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(Mr. Gingrich, with a show of fingers, please tell us how many millions of dollars in debt your campaign is.)
As the Republican primaries grind on towards their grim conclusion, human Easter egg Newt Gingrich recently shocked observers with the news that his presidential campaign isn't going as well as it could be.
Yesterday, the man who once declared himself the eventual nominee revealed that his campaign is deeply in debt, owing nearly 4.5 million dollars (which is nine times more than he owed to Tiffany's) and said that he'd be willing to support Mitt Romney, should Mittens reach the required number of delegates.
Racking up heavy debts with other people's money is nothing new in politics. (Recall the massive debt that Hilary's presidential campaign carried long after she began working for the guy she'd competed against.) The most shocking revelation here is that Gingrich's supreme self-confidence has begun to waver under the withering glare of basic math and reality.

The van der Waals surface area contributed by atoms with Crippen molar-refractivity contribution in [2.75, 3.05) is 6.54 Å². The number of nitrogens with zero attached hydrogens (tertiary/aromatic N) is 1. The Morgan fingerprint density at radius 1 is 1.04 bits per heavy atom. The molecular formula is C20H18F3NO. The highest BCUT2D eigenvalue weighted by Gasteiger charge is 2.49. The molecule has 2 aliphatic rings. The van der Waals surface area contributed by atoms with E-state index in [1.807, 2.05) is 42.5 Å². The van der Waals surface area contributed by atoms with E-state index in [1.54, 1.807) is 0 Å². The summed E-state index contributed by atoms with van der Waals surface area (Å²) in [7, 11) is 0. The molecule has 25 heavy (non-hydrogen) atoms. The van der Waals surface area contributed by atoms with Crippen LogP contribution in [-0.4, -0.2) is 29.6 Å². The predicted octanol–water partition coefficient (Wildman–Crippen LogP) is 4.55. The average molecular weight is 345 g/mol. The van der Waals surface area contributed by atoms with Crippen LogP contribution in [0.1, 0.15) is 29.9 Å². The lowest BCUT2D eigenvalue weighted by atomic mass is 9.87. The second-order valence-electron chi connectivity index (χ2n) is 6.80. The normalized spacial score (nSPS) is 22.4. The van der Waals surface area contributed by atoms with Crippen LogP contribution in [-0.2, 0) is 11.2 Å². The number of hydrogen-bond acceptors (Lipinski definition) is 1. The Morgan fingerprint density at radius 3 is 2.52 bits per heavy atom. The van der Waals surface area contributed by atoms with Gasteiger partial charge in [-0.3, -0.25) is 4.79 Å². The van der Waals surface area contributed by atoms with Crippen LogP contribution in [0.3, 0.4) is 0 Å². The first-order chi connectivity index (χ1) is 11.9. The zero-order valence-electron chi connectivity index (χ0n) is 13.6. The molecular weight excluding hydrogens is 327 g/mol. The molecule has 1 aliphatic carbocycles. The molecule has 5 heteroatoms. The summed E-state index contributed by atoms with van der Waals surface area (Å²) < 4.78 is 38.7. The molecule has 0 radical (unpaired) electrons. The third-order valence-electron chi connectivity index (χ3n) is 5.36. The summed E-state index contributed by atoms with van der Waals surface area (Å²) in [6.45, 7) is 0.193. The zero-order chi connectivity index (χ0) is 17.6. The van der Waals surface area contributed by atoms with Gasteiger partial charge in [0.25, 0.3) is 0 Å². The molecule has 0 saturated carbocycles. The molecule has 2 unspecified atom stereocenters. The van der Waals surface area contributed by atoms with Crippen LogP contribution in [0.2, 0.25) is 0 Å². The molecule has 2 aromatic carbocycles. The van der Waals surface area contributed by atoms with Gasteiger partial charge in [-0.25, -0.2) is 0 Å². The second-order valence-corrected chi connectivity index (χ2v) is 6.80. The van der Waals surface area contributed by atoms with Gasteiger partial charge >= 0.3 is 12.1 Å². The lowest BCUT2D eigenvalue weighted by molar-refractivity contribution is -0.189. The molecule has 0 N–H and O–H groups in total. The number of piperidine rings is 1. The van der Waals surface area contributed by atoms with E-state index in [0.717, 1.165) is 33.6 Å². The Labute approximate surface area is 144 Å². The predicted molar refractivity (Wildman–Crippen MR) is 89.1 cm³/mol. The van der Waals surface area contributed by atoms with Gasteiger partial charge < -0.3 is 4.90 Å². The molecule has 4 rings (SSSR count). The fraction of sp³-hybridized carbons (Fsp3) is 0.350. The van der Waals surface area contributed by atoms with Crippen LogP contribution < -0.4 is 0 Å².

Gingrich's own Daddy Warbucks, casino magnate Sheldon Adelson, recently came out saying that Gingrich has no chance of winning: and as we all know, the first rule of politics is that when your chief bankroller publicly says you can't win, it might be time to to count your marbles and call it quits.
Yet fear not! He's not dropping out! Slightly muted though it may be, that Newtonian bluster remains largely intact, with Gingrich assuring the public that he's going to stay in the race for the ideological good of the party. Just think of the Republican Party as a three-masted, seventeenth-century frigate. No one wants Newt to be captain, or even first mate, but he's bravely going to stay on board anyway. If you need him, he'll be talking expansively about astronavigation on the poop deck.